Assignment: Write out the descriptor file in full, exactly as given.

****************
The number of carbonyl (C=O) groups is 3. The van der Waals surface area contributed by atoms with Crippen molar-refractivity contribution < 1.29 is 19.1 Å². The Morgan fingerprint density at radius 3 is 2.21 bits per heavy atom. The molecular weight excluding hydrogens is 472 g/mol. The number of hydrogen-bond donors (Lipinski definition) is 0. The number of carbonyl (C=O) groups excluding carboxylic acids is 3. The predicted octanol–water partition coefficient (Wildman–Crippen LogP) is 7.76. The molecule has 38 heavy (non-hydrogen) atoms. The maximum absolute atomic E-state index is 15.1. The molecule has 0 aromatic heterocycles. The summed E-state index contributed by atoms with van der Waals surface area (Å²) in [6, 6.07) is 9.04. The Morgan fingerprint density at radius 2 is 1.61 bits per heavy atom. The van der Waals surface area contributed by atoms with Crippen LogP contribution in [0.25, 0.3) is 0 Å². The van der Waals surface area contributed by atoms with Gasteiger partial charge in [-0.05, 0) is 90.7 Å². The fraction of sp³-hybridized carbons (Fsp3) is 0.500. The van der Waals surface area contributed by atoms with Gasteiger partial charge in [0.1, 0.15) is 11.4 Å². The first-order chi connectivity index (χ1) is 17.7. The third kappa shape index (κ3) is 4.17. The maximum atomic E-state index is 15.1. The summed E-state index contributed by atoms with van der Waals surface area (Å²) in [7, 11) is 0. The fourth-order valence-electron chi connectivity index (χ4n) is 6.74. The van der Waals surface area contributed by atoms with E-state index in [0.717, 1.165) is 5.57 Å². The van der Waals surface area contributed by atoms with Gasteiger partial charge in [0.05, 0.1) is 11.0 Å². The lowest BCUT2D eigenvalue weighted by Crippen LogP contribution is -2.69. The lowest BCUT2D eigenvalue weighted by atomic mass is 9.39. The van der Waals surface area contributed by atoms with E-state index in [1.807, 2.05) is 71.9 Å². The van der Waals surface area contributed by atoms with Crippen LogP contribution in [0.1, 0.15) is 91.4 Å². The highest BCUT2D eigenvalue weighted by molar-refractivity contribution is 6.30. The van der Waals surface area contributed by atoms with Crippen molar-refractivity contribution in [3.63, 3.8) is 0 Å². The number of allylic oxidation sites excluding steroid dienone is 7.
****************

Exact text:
The number of carbonyl (C=O) groups is 3. The van der Waals surface area contributed by atoms with Crippen molar-refractivity contribution < 1.29 is 19.1 Å². The Morgan fingerprint density at radius 3 is 2.21 bits per heavy atom. The molecular weight excluding hydrogens is 472 g/mol. The number of hydrogen-bond donors (Lipinski definition) is 0. The number of carbonyl (C=O) groups excluding carboxylic acids is 3. The predicted octanol–water partition coefficient (Wildman–Crippen LogP) is 7.76. The molecule has 38 heavy (non-hydrogen) atoms. The maximum absolute atomic E-state index is 15.1. The molecule has 0 aromatic heterocycles. The summed E-state index contributed by atoms with van der Waals surface area (Å²) in [6, 6.07) is 9.04. The Morgan fingerprint density at radius 2 is 1.61 bits per heavy atom. The van der Waals surface area contributed by atoms with Crippen LogP contribution in [0.25, 0.3) is 0 Å². The van der Waals surface area contributed by atoms with Gasteiger partial charge in [-0.05, 0) is 90.7 Å². The fraction of sp³-hybridized carbons (Fsp3) is 0.500. The van der Waals surface area contributed by atoms with Gasteiger partial charge in [0.1, 0.15) is 11.4 Å². The first-order chi connectivity index (χ1) is 17.7. The third kappa shape index (κ3) is 4.17. The maximum atomic E-state index is 15.1. The summed E-state index contributed by atoms with van der Waals surface area (Å²) in [7, 11) is 0. The fourth-order valence-electron chi connectivity index (χ4n) is 6.74. The van der Waals surface area contributed by atoms with E-state index in [0.717, 1.165) is 5.57 Å². The van der Waals surface area contributed by atoms with Gasteiger partial charge in [0.05, 0.1) is 11.0 Å². The lowest BCUT2D eigenvalue weighted by Crippen LogP contribution is -2.69. The lowest BCUT2D eigenvalue weighted by atomic mass is 9.39. The van der Waals surface area contributed by atoms with E-state index in [1.807, 2.05) is 71.9 Å². The van der Waals surface area contributed by atoms with Crippen LogP contribution in [0.1, 0.15) is 91.4 Å². The highest BCUT2D eigenvalue weighted by molar-refractivity contribution is 6.30. The van der Waals surface area contributed by atoms with Crippen molar-refractivity contribution in [3.63, 3.8) is 0 Å². The number of allylic oxidation sites excluding steroid dienone is 7.